How to Correct a Back Bow on an Acoustic Guitar

back-bow

If your guitar neck has a back bow, then there will be a high spot in the middle of your neck will. A back bowed neck can cause all sorts of intonation and playing problems, including fret buzz, so if you have one, it’s the first thing you’ll want to fix as you run you guitar through a setup.

The normal cause of back bow is an over-tightened truss rod. That is, your truss rod is too tight and is exerting too much pressure on the neck. In order to remedy this, you’ll want to loosen the truss rod and allow the tension exerted by the strings to pull the neck forward.

The Adjustment

Now it’s time for the actual adjustment. Use a hex key or socket wrench to do this. (The type of tool you use here depends on the truss rod in your guitar).

1. First, if you have a truss rod cover, you’ll want to remove it.

truss_cover

2. Now, loosen your truss rod with your hex key or socket wrench by turning it a quarter turn or so counter clockwise.

tighten_trussrod2

3. Use a straight edge to see if you were able to remove the back bow from your neck. (“Physical Assessment,” in the previous step.)

4. Continue steps 1 and 2 until the back bow in your neck is gone. (Be careful not to over do it). If you loosen it to much, to the point where theres no tension on the truss rod at all, the nut your tightening could begin to rattle when playing. So make sure the nut is left snug.  If the neck still has a back bow, you have more serious issues. You either heat up the neck and force it into a straight position or pull the frets or  sand the fingerboard level and refret. These jobs are for another show.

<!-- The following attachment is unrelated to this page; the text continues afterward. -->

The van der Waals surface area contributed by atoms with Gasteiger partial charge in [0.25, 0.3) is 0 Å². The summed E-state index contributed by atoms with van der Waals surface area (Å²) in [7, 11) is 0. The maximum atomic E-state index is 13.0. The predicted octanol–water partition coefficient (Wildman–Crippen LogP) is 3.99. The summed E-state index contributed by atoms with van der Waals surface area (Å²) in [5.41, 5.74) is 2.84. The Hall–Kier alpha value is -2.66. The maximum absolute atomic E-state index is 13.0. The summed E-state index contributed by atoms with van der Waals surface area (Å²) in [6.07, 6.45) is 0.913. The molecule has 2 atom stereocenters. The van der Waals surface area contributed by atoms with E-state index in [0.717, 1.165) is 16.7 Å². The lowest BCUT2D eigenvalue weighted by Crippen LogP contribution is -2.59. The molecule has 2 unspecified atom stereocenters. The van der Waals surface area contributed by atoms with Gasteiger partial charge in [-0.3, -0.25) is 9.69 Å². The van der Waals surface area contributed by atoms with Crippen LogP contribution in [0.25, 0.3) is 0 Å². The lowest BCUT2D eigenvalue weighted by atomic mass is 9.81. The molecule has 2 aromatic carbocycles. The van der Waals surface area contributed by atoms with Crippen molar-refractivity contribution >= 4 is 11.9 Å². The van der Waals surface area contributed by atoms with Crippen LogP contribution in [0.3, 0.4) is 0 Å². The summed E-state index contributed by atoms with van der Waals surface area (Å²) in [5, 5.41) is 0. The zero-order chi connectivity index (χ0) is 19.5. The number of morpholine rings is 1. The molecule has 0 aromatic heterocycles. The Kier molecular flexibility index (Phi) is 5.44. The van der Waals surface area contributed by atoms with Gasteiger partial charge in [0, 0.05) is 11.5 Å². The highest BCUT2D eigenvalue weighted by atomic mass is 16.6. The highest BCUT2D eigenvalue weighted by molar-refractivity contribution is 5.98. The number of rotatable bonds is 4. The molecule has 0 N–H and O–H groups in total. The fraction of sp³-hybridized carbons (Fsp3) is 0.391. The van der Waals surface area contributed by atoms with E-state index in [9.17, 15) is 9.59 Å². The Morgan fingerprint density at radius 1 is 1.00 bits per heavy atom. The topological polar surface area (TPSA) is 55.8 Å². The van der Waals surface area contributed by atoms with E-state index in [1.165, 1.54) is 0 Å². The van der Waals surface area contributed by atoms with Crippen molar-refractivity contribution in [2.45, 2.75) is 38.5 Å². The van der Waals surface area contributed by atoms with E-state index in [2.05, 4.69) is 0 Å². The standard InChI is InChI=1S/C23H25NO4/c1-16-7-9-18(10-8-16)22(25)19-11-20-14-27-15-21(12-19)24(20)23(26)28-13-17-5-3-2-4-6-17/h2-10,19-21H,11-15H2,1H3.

5. Now you’ll want to do one last check to make sure you didn’t loosen your truss rod too much (this would cause a forward bow). Repeat the “Physical Assessment,” explained in the previous step.

6. Okay, last step. Do one more visual assessment on you neck to be sure you’ve completely eliminated any back bow and haven’t caused any other neck problems.

Completion

Now that you’re done adjusting your neck, you can continue running through the setup.

- Tip -